GTISC ARC Distinguished Lecture: Dr. Adi Shamir

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"How Cryptosystems Are Really Broken" 


"Most of the cryptosystems we currently use are highly secure, and cannot be broken by mathematical cryptanalysis. However, over the last fifteen years researchers have developed many types of physical attacks on their implementations which can easily bypass their mathematical security. In this talk I will survey some of the latest attacks and show how difficult it is to build a truly secure communications system. The talk will not require any prior knowledge in cryptoanalysis."


Adi Shamir is an Israeli cryptographer who has made numerous groundbreaking contributions to the theory and practice of computer science. The Paul and Marlene Borman Professor of Applied Mathematics at the Weizmann Institute of Science, Shamir is the 2002 winner of the ACM Turing Award for co-inventing (with Rivest and Adelman) the RSA cryptosystem, among countless other contributions to cryptography and cryptanalysis (code-breaking). He is well known for proving the equivalence of IP and PSPACE, and for his work on devices for factoring large integers. Shamir is also the recipient of (among others) the Erdos Prize and the Paris Kanellakis Theory and Practice Award.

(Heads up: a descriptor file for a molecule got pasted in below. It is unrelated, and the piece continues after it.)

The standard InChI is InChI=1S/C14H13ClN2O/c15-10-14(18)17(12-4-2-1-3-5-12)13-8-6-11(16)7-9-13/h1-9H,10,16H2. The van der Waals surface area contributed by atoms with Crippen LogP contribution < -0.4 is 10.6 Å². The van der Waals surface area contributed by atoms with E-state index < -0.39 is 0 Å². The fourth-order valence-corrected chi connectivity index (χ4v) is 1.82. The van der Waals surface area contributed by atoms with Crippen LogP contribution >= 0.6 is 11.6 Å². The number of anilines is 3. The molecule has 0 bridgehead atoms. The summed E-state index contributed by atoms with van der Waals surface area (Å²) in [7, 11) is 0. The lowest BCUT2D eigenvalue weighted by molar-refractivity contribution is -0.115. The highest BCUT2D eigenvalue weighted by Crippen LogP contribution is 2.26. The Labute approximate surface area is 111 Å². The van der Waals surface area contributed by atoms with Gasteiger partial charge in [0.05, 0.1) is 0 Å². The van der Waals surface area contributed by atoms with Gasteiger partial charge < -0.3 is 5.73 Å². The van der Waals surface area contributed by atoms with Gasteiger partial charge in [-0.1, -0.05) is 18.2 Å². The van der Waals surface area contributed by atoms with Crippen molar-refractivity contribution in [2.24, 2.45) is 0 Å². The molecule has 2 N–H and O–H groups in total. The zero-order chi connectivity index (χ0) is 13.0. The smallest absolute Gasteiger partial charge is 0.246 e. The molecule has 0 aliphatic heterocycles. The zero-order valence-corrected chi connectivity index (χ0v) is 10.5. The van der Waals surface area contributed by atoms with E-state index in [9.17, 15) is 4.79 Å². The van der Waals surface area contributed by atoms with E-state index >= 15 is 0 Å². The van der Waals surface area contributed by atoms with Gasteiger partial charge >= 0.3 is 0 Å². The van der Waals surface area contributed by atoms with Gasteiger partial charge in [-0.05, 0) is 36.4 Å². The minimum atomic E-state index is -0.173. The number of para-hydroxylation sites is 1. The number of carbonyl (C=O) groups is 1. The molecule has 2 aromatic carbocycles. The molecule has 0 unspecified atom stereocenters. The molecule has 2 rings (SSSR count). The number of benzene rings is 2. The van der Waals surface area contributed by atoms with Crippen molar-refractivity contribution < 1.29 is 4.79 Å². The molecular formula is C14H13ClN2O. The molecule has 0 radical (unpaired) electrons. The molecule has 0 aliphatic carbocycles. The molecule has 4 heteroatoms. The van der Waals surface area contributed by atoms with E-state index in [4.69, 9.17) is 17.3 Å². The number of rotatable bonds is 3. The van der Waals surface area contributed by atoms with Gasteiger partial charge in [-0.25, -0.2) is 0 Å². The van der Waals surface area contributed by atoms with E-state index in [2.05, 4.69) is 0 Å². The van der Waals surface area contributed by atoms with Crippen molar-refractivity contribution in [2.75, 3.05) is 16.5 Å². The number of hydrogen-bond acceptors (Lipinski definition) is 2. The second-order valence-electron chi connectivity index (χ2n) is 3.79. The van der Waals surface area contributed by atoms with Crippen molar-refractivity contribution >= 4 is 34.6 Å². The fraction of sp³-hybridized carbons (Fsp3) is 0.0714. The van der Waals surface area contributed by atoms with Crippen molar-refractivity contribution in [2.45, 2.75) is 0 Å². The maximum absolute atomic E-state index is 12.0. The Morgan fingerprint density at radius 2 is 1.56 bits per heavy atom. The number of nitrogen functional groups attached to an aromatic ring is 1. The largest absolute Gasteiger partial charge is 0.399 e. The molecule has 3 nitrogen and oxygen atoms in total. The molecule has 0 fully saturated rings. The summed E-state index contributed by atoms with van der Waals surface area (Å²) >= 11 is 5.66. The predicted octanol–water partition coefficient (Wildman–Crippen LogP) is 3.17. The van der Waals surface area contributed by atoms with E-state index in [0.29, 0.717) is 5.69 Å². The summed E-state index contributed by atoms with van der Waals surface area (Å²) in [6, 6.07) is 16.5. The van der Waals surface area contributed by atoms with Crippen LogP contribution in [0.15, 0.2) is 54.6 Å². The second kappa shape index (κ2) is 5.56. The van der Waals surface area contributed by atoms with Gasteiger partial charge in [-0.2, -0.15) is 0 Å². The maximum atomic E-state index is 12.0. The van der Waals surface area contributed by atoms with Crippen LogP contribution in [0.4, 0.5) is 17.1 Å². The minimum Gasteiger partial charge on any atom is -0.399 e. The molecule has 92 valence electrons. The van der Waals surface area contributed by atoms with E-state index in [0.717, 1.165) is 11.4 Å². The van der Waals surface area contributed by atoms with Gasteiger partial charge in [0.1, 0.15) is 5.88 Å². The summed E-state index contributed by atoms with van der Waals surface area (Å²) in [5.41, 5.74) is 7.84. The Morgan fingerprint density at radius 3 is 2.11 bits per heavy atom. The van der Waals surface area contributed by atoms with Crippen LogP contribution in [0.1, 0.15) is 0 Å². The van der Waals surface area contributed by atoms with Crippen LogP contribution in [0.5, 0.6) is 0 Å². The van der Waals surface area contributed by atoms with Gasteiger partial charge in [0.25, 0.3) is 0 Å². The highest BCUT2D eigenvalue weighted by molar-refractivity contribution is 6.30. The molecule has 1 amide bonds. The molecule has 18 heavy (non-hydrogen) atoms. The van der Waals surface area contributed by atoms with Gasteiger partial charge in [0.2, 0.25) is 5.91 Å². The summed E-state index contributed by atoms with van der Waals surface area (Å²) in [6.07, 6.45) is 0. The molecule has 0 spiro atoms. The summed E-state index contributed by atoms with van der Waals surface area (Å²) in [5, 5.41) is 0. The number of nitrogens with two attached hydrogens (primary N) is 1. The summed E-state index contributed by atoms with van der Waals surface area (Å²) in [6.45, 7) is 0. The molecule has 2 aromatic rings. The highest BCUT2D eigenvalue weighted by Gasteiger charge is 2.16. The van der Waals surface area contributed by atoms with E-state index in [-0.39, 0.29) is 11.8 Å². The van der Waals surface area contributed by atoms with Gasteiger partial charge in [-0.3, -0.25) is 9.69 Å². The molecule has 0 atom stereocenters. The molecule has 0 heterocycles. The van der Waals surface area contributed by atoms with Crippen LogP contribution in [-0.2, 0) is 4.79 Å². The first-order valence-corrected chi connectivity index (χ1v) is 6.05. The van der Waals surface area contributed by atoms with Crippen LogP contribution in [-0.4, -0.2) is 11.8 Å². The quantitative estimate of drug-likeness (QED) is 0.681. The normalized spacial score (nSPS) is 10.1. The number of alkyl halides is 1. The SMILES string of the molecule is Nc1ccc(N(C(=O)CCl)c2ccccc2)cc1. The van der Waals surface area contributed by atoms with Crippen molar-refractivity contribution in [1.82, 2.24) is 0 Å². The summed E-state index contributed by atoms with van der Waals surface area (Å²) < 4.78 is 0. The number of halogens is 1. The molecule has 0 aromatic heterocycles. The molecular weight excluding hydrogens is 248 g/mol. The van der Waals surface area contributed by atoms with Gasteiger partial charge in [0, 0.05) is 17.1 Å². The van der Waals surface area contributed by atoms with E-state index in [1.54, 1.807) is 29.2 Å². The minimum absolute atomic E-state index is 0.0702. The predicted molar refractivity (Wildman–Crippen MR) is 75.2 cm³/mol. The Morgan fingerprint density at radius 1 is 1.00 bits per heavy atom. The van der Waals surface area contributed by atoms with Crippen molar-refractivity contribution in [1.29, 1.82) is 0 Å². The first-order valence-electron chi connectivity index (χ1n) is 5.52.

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    Mike Terrazas
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